Yesterday was the day. Hulk’s parents came down from Up North and we all went to see the Body Worlds 2 exhibit at the natural history museum here in Denver.
I think the best word to describe the exhibit is “Wow.”
Just wow. I really didn’t know what to expect, other than to see the soccer player guy like they show in all the promotional advertisements, and hoo boy, were my expectations blown out of the water. It was simply amazing. And not only did we get to see the dead people, we got to see cross sections of brains, organs, and body cavities (the grossest one was a cross section of a woman with severe constipation. Ew!). One of the interesting things was that they showed organs and organ systems in various states of disease and dysfunction. We saw normal lungs, smokers lungs (ugh), and coal miners’ lungs (double ugh). We saw normal kidneys and a kidney with polycystic disease (ugh!). And we saw all kinds of cross sections with various kinds of tumors. I got a little sad when I saw the cross section of metastic melanoma (a friend died of metastic melanoma a couple of years ago, only a few weeks after being diagnosed).
The best parts were the bodies in various stages of dissection, most of which were named and put into interesting positions (soccer player, baseball player, ice skaters, ballet dancer, skateboarder, diver, gymnast). Each of these was in a different state of dissection, showing different muscles, nerves, organs, and other parts, depending on the position. Seeing the ballet dancer in an arabesque en pointe was just phenomenal. I don’t have to wonder what a ballet dancer looks like on the inside anymore, or what the muscles look like as they expand and contract to hold a dancer in position. The posed bodies in different ranges of motion weren’t just cool to look at. It was obvious someone had taken ages to position them just right – and they looked like works of art. They were beautiful and graceful and just amazing.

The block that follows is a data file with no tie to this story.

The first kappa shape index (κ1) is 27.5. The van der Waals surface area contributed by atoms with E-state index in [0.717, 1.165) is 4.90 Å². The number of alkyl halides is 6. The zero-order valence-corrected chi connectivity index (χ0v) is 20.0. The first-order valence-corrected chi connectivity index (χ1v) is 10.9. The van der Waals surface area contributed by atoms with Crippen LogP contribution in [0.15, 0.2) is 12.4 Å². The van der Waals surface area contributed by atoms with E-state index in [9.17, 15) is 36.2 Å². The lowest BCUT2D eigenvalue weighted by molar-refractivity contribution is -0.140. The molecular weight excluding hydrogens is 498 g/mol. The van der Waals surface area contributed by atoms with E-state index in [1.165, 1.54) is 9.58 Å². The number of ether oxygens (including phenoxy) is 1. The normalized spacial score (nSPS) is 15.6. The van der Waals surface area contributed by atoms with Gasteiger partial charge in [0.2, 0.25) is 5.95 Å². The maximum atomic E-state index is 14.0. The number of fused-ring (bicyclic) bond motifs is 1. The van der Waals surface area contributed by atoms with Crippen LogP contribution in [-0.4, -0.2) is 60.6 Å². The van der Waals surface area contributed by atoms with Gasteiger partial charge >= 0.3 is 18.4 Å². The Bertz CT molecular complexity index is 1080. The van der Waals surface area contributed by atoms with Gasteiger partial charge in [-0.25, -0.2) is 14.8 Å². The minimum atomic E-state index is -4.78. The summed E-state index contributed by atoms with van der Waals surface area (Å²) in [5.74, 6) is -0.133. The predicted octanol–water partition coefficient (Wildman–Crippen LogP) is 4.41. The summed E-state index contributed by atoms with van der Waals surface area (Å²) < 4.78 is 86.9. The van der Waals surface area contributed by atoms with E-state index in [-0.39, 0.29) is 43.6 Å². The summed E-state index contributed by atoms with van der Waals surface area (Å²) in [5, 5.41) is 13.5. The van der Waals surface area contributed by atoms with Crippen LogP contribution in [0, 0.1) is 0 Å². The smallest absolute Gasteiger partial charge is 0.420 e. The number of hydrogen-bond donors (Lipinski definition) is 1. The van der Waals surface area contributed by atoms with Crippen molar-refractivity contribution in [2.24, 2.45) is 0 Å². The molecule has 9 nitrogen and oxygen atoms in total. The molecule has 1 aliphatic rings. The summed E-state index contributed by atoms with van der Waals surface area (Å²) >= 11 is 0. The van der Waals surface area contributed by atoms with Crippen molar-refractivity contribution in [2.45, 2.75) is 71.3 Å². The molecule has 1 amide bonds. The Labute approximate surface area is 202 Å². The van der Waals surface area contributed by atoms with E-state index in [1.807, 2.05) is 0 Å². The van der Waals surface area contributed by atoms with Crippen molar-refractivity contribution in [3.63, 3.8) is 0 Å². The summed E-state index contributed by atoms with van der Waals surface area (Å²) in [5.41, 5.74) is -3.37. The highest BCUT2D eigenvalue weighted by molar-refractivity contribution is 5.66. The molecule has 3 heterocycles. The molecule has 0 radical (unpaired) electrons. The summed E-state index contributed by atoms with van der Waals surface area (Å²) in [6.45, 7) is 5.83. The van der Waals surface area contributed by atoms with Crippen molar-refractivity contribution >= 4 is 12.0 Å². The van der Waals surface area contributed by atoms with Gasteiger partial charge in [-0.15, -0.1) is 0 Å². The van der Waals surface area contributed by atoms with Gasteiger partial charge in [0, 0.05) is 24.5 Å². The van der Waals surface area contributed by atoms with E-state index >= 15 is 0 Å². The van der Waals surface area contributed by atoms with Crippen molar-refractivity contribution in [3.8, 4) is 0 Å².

There were a couple of disturbing aspects as well. Most of the bodies had the belly buttons still attached, and the skin with eyebrows, and breasts with nipples and penises and testicles. It’s one thing to look at a body with no skin and no hair that’s separated somewhat into its component parts. It’s another to see the parts that make us look really HUMAN still attached. Each of these bodies, each of the cross sections, each of the disembodied organs, was once a person. A breathing, thinking, feeling person who lived and loved and laughed and felt pain and cried. My brain kept doing this thing where it would switch between seeing the bodies as muscles, sinews, ligaments, bones, organs – and seeing them as once-living people. I couldn’t do both at once.
The most disturbing thing to me showed a cross section of a very thin man (120 pounds at death) and an obese man (300 pounds at death, though they didn’t say how tall he had been) side by side. The fat layer on the obese man was just thoroughly disgusting, especially the second cross section that was just taken from his side, that showed belly fat, a tiny bit of hip bone, a tiny bit of leg muscle, and more fat. Fat, fat fat. Ugh. I wonder how many people walked by that display with an increased desire to exercise, eat well, and not end up like that man. Because I sure did.